Love Is the Drug: Staring at a Beloved's Face Lessens Pain

By Eliza Strickland | October 14, 2010 1:46 pm

love-painStaring at your beloved’s face really can take the pain away and make everything better. A small but intriguing study has found that college students who looked at pictures of their beloveds felt less pain than others.

The study, published in PLoS One, was a collaboration between the pain researcher Sean Mackey and the love researcher Arthur Aron, who wondered how their fields might overlap in the brain. First they put out the call for volunteers in the early, passionate stages of a relationship.

The authors recruited 15 Stanford undergrads who were “wildly, recklessly in love,” said Mackey, adding that the recruitment process took “only days. It was the easiest study I’ve ever recruited for,” he said. “Within hours they were all banging on my door, ‘Study us! Study us!’ When you’re in that kind of love, you want the world to know about it.” [HealthDay News]

At the lab, the 15 volunteers either looked at photos of their beloveds, or at photos of an “equally attractive” acquaintance. In a third variation meant to test the impact of a mental distraction, the volunteers were asked to perform a cognitive task like listing sports that aren’t played with a ball. Then the researchers dialed up the pain, using a heated probe which they pressed against each person’s palm.

The photo of the beloved and mental distraction appeared to reduce pain by about the same amount: 36% to 45% for moderate pain, and 12% to 13% for high pain. (The photo of the peer had no effect.) But when the scientists redid the experiment while scanning subjects’ brains with a functional MRI, they saw that the photo and the mental-distraction task activated very different parts of the brain. [Los Angeles Times]

The fMRI scans revealed that the love-induced pain relief was linked to activity in the reward centers of the brain like the amygdala, as well as activity in the limbic areas associated with emotion. In contrast, the distraction-induced pain relief occurred mostly along cognitive pathways.

The study may not lead to any practical treatments in the near future, says Mackey, but it may lead to new avenues of research.

“Will I be going back to my patients and prescribing one passionate love affair every six months? I don’t know if I’m going there,” Mackey said. “But it tells us there’s a lot more to the experience of pain than just the injury.” [Los Angeles Times]

For much more on love and sex on the brain, check out DISCOVER’s special brain issue, on newsstands now. A section on “the science of sex” includes a Carl Zimmer article about where sex lives in the brain, a piece by yours truly on the intellectual component of lust, and an article by Paul Bloom on the rules of attraction.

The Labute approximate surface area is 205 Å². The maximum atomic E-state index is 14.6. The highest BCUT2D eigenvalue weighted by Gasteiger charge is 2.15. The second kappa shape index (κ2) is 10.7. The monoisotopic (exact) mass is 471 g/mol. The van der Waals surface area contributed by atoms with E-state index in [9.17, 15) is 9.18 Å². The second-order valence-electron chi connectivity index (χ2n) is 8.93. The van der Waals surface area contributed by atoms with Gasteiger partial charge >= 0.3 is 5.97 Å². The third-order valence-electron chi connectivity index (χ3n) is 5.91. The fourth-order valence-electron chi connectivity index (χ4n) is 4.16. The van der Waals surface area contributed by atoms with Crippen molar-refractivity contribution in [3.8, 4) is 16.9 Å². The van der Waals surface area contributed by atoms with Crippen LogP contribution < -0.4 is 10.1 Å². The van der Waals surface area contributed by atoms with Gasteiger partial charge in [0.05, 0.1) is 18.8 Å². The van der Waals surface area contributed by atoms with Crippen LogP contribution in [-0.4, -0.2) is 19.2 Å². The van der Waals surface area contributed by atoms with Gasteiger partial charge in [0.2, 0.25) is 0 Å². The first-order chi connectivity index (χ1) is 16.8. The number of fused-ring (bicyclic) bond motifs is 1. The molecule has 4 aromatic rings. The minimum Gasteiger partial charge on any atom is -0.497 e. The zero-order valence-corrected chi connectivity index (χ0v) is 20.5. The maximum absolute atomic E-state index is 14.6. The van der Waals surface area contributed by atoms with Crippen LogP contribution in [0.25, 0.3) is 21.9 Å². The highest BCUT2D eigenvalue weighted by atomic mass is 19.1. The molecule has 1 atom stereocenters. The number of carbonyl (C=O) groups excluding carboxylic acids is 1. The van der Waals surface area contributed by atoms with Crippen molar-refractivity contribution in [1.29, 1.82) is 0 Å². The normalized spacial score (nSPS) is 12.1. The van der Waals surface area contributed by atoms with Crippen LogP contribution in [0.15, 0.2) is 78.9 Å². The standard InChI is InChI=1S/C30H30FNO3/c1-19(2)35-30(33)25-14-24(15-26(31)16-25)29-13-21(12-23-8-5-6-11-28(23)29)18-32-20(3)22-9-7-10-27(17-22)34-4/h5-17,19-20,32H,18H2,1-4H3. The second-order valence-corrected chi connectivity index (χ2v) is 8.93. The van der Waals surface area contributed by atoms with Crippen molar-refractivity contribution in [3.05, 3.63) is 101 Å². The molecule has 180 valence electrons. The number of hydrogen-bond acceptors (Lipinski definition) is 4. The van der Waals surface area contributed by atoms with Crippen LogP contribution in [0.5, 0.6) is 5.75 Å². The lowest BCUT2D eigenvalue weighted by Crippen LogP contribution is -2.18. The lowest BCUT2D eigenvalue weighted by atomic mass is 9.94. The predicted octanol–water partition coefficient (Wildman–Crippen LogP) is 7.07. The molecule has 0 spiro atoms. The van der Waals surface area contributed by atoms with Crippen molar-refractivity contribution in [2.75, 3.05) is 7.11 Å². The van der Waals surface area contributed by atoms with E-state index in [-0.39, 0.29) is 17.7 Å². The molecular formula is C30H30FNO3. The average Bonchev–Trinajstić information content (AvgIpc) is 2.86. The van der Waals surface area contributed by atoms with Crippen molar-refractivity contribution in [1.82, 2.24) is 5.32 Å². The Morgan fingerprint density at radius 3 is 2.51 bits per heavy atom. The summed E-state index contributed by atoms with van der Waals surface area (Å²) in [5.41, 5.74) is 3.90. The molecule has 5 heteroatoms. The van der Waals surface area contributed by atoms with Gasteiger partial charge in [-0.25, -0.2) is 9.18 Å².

Related Content:
80beats: Can the Human Body Make Its Own Morphine?
Discoblog: In Terrible Pain? Then Head to an Art Museum!
DISCOVER: Music for Pain
DISCOVER: Men Don’t Feel Women’s Pain

Image: iStockphoto

CATEGORIZED UNDER: Health & Medicine, Mind & Brain
MORE ABOUT: emotions, love, pain
  • bigjohn756

    I guess I will have to carry a mirror with me all of the time now.

  • Nemesis

    I just smoke weed so I don’t have to love anyone.

  • Rhacodactylus

    I’m more than a little worried that Ke$ha lyrics are making it into the titles of science blogs . . . it’s not the end of civilization, but you can see it from here =)

    Just joking, I wonder if there were any undergrads who tried to get their significant others to be involved in this study and got shut down “yeah, I just said I love you because I hate awkward pauses, wildly and wrecklessly doesn’t really describe it”


  • Eliza Strickland

    @Rhaco: Ha, I was actually going for a reference to the Roxy Music song. I’d somehow never been consciously aware of the Ke$ha song until this moment. Science: it teaches you things!

  • Jason

    I wonder how it relates to parents as well. When you’re a kid and when you were in pain it was almost always straight to mom and of course she always made you feel better.

    Would staring at your mother/father/grandparents reduce pain as well?

  • Brody

    How can a study done with a sample size of “15 undergrads” have any statistical significance at all? Seriously, how does a “study” involving on 7 Stanford men and 8 Stanford women deserve any media attention? Is it just because they used an MRI device?

    The researcher says, “This doesn’t require you to be an undergraduate at a university to fall head-over-heels in love. Even older people can do that.”

    What is he basing that assertion on?

  • John

    This suggests that hospital visitations rights should be determined by one’s experienced loving bond with someone, rather than only by family relations and legal bonds if we consider these visits as, not just a courtesy but, a quantifiable aid to care.

  • Mikky

    “Be a volunteer, you will forget the pain when you are busy.”

  • Tatyana

    What about the blind persons? Will touching do the same as staring?


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